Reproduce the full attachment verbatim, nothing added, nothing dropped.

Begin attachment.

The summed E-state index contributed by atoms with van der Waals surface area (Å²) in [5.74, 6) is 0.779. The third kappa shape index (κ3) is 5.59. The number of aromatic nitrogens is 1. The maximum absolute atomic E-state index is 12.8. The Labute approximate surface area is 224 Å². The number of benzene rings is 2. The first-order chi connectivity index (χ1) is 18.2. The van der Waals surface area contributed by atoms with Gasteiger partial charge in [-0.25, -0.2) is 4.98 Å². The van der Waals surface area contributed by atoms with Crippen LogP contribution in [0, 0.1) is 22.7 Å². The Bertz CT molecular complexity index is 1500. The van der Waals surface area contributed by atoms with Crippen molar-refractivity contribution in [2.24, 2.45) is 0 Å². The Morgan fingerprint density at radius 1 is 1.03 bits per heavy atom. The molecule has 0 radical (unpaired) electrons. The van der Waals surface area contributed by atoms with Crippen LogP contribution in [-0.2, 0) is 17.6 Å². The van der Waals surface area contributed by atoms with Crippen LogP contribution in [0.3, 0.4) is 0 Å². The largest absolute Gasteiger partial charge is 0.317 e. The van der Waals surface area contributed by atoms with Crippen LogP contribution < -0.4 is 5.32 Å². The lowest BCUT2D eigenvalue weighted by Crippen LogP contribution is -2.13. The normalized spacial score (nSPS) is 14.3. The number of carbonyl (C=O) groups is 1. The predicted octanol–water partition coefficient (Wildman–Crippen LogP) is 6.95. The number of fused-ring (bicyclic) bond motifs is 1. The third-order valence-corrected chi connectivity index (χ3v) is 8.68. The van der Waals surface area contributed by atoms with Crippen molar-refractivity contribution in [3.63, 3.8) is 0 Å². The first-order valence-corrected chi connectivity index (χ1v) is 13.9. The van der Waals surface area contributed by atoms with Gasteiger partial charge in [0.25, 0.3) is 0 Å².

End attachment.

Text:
The summed E-state index contributed by atoms with van der Waals surface area (Å²) in [5.74, 6) is 0.779. The third kappa shape index (κ3) is 5.59. The number of aromatic nitrogens is 1. The maximum absolute atomic E-state index is 12.8. The Labute approximate surface area is 224 Å². The number of benzene rings is 2. The first-order chi connectivity index (χ1) is 18.2. The van der Waals surface area contributed by atoms with Gasteiger partial charge in [-0.25, -0.2) is 4.98 Å². The van der Waals surface area contributed by atoms with Crippen LogP contribution in [0, 0.1) is 22.7 Å². The Bertz CT molecular complexity index is 1500. The van der Waals surface area contributed by atoms with Crippen molar-refractivity contribution in [2.24, 2.45) is 0 Å². The Morgan fingerprint density at radius 1 is 1.03 bits per heavy atom. The molecule has 0 radical (unpaired) electrons. The van der Waals surface area contributed by atoms with Crippen LogP contribution in [-0.2, 0) is 17.6 Å². The van der Waals surface area contributed by atoms with Crippen LogP contribution in [0.3, 0.4) is 0 Å². The largest absolute Gasteiger partial charge is 0.317 e. The van der Waals surface area contributed by atoms with Crippen LogP contribution < -0.4 is 5.32 Å². The lowest BCUT2D eigenvalue weighted by Crippen LogP contribution is -2.13. The normalized spacial score (nSPS) is 14.3. The number of carbonyl (C=O) groups is 1. The predicted octanol–water partition coefficient (Wildman–Crippen LogP) is 6.95. The number of fused-ring (bicyclic) bond motifs is 1. The third-order valence-corrected chi connectivity index (χ3v) is 8.68. The van der Waals surface area contributed by atoms with Crippen molar-refractivity contribution in [3.63, 3.8) is 0 Å². The first-order valence-corrected chi connectivity index (χ1v) is 13.9. The van der Waals surface area contributed by atoms with Gasteiger partial charge in [0.25, 0.3) is 0 Å².